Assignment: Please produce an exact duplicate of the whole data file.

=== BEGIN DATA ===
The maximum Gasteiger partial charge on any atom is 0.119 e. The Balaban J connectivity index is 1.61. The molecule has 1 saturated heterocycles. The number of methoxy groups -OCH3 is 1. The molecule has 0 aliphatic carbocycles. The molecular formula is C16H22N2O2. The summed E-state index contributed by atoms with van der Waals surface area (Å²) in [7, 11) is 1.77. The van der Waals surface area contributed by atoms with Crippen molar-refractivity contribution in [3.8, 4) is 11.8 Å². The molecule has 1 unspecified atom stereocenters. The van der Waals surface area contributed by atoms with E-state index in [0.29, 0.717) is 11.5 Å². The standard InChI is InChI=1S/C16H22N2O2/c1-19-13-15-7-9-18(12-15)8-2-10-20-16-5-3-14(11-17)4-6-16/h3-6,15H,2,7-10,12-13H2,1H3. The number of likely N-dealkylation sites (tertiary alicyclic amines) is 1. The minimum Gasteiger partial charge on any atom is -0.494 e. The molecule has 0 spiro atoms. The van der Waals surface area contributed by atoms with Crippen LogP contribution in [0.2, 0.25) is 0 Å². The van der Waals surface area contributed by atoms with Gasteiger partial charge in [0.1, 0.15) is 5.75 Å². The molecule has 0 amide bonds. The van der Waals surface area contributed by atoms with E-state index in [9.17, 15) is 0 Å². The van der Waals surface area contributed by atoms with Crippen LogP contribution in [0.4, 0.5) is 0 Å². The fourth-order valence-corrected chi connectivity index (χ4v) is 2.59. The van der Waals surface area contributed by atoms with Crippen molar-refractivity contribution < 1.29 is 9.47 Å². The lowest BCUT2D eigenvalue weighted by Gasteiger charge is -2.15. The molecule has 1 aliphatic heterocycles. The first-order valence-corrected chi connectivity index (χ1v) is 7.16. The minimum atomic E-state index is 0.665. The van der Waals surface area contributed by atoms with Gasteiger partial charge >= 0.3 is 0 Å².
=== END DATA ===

The maximum Gasteiger partial charge on any atom is 0.119 e. The Balaban J connectivity index is 1.61. The molecule has 1 saturated heterocycles. The number of methoxy groups -OCH3 is 1. The molecule has 0 aliphatic carbocycles. The molecular formula is C16H22N2O2. The summed E-state index contributed by atoms with van der Waals surface area (Å²) in [7, 11) is 1.77. The van der Waals surface area contributed by atoms with Crippen molar-refractivity contribution in [3.8, 4) is 11.8 Å². The molecule has 1 unspecified atom stereocenters. The van der Waals surface area contributed by atoms with E-state index in [0.29, 0.717) is 11.5 Å². The standard InChI is InChI=1S/C16H22N2O2/c1-19-13-15-7-9-18(12-15)8-2-10-20-16-5-3-14(11-17)4-6-16/h3-6,15H,2,7-10,12-13H2,1H3. The number of likely N-dealkylation sites (tertiary alicyclic amines) is 1. The minimum Gasteiger partial charge on any atom is -0.494 e. The molecule has 0 spiro atoms. The van der Waals surface area contributed by atoms with Crippen LogP contribution in [0.2, 0.25) is 0 Å². The van der Waals surface area contributed by atoms with Gasteiger partial charge in [0.1, 0.15) is 5.75 Å². The molecule has 0 amide bonds. The van der Waals surface area contributed by atoms with E-state index in [9.17, 15) is 0 Å². The van der Waals surface area contributed by atoms with Crippen LogP contribution in [0.4, 0.5) is 0 Å². The fourth-order valence-corrected chi connectivity index (χ4v) is 2.59. The van der Waals surface area contributed by atoms with Crippen molar-refractivity contribution < 1.29 is 9.47 Å². The lowest BCUT2D eigenvalue weighted by Gasteiger charge is -2.15. The molecule has 1 aliphatic heterocycles. The first-order valence-corrected chi connectivity index (χ1v) is 7.16. The minimum atomic E-state index is 0.665. The van der Waals surface area contributed by atoms with Gasteiger partial charge >= 0.3 is 0 Å².